What did you go to school for and what did you think you wanted to do at that time in your life?
I went to OCAD University (Ontario College of Art & Design, then) in Toronto, Canada to study graphic design for my undergrad. I chose graphic design because it seemed like a compelling combination of things I enjoyed: photography, illustration, visual composition, and — to as much of a degree as it could have been relevant in 2004 — the internet. Over the course of my time there, I became obsessed with technology’s impact on design and was (I believe) the only person in my year to produce a digitally-native thesis project. Years later, I attended NYU’s Interactive Telecommunications Program (ITP) to continue this work with a Master’s degree.
Can you give me the ‘Spark’s Notes’ version of your career history so far?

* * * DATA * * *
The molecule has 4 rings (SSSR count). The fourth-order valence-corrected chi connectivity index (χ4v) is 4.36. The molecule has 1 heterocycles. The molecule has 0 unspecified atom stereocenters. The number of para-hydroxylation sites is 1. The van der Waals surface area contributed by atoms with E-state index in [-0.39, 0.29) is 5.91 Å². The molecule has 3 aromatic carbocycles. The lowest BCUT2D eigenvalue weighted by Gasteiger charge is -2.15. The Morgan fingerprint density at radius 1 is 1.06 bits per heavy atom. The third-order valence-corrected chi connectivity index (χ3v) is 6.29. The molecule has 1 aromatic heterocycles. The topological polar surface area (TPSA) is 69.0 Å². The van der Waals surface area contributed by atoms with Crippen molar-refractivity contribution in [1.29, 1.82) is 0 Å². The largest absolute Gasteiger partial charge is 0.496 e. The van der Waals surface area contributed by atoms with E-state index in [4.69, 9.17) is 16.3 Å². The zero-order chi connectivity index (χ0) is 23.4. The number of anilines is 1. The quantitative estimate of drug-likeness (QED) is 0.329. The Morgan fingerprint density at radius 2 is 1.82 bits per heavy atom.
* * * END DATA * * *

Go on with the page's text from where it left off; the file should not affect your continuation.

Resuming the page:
I finished undergrad during the recession so I sort of bopped around as a freelance culture photographer for a couple years before landing a full-time gig. My design career really kicked off with a job at Hudson’s Bay Company in 2010. That led to a specialization in art direction and digital advertising. As someone who’d initially wanted to work in assistive tech, fashion exhausted me and I ultimately went back to school at NYU ITP and pivoted toward hardware, interactive installations, and the 3D side of digital art direction. This landed me work in NYC’s experiential advertising world. I hopped from IPG Media Lab to The New York Times’ Fake Love to Refinery29 as an Interaction Designer, Experiential Art Director, and Design Technologist. In 2017, I jumped over to Facebook, and since then I’ve been working in their AR/VR department as a VR Product Designer and Design Lead on various social VR projects.